Can you say overwhelming??? This walk included the Hôtel de Ville, Notre Dame, an archeological crypt, the Conciergerie, and Sainte-Chapelle, and probably covered less than a half-mile. I'd barely been in Paris a week when we completed this walk, and couldn't believe how much there was to see in such a small area. I still can't believe it, actually, but at least I don't walk around with my mouth agape anymore.
Did I mention that I love cathedrals? Basilicas? Churches with high ceilings? Well, I do. And Notre Dame represents so much of what is fantastic about Paris. Walking down a single street here, you pass an unassuming apartment building that was built in the 1700s and then a neon-signed pharmacy; an enormously ornate cathedral, and then a McDonald's. The French are like elephants (wait for the end of the sentence...)--they never forget. The fourteenth-century buildings are as much a part of their city and their lives as the supermarkets, post offices, and schools. For them, history is inseparable from daily life--everything just kind of blends together into one big, beautiful, hip-yet-historical city. And Notre Dame is like a microcosm of Paris. Its construction began in 1163, but it's a bit of this-and-that from every century since, including some stained-glass windows that were added in the 60s, but it all works together to make one of the most beautiful buildings in which I've ever been privileged to set foot.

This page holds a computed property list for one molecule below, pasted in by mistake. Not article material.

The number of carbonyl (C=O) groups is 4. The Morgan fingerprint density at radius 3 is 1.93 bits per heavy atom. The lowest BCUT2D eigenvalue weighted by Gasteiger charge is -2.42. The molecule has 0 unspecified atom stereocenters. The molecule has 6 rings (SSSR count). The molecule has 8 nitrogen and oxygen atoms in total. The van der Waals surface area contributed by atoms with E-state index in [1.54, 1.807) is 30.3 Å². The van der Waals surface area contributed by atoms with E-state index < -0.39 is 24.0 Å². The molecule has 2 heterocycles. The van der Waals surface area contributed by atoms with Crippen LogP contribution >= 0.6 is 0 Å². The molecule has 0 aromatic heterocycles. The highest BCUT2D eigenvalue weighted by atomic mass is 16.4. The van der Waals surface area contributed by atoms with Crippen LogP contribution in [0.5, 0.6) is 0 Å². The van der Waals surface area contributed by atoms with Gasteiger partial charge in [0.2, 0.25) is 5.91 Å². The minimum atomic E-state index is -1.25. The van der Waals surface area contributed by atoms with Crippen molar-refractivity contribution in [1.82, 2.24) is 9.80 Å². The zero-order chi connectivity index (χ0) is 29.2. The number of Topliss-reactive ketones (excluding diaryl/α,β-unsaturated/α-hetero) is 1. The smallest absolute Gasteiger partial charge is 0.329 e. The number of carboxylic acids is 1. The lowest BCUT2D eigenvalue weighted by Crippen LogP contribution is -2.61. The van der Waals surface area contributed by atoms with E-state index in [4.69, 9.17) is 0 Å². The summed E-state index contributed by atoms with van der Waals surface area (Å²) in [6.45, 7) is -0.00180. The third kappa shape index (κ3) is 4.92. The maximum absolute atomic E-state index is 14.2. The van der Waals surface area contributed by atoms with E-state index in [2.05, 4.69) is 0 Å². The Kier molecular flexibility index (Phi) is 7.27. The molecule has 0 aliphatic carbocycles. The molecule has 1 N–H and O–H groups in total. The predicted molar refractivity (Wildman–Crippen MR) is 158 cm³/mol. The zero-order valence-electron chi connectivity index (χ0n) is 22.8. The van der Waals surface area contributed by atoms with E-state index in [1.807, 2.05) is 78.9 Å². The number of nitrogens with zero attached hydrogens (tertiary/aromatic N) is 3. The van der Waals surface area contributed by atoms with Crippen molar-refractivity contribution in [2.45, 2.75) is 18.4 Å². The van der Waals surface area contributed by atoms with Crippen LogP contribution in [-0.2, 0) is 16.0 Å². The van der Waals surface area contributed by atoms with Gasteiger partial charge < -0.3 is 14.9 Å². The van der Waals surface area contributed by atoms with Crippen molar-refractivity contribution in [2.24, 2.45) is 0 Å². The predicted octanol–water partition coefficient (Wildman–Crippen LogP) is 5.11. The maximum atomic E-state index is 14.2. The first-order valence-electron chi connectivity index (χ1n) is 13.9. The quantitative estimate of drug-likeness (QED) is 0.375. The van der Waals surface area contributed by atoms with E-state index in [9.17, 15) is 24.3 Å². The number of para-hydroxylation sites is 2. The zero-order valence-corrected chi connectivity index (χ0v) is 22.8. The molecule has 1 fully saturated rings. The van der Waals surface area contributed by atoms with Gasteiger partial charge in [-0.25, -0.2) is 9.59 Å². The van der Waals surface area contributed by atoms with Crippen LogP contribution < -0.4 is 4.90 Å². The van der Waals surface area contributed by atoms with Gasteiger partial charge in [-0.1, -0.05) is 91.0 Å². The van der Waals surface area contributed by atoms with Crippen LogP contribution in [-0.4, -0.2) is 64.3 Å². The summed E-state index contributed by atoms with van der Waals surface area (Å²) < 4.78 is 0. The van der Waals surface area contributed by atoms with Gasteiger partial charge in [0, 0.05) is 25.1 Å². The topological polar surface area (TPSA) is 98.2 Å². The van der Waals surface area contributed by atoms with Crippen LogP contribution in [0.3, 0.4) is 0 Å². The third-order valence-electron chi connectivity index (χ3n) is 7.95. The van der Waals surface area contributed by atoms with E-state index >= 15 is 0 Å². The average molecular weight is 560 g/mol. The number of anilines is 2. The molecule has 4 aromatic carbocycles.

Ready for some more history? Notre Dame is actually built on the same site where once stood a church commissioned by Clovis (who is widely recognized as the first king of France) in the 6th century. We visited an archaeological crypt below the square in front of Notre Dame that houses remains of columns, dwellings, and other architecture dating back to the Roman days of France (we're talking stones from the 400s). And, while, looking at a bunch of brick got a little old, it was fascinating to contemplate the continuity of civilization here, and to think that I'm now a (small) part of it.
The Conciergerie was used as a prison during the Revolution. Various members of the nobility, and those loyal to the King, were held there until being executed. Most notably, Marie Antoinette was imprisoned here until meeting her end at the guillotine. This is me in her cell.
We ended the walk with Sainte-Chapelle, and what a finale! The ground floor is tiny, just one room covered in blue, red, and gold ornamentation that almost looks like it might be painted plaster. We knew there had to be more, but it took several minutes of scanning before I noticed a little staircase at the corner of the room nearest the entrance. We hiked up (seriously, it is the narrowest, steepest, windiest staircase in existence) and found this:
Breathtaking, am I right or am I right or am I right (sorry, I just watched Groundhog Day)? The ground floor must have been designed as a test of devotion--anyone who really cares enough to find and climb the staircase wins this incredible view. And, boy, did we win. Every day that I'm here I kind of feel like I've won some kind of cultural lottery. Every corner I turn, I find some new, indescribably gorgeous thing, and sometimes it doesn't feel real. I have a habit of blinking every time I come to any exquisite new monument , like I'm expecting to open my eyes to find that I've only been fooling myself, that I'm not really standing in the midst of such immense beauty. I've been blinking a lot lately.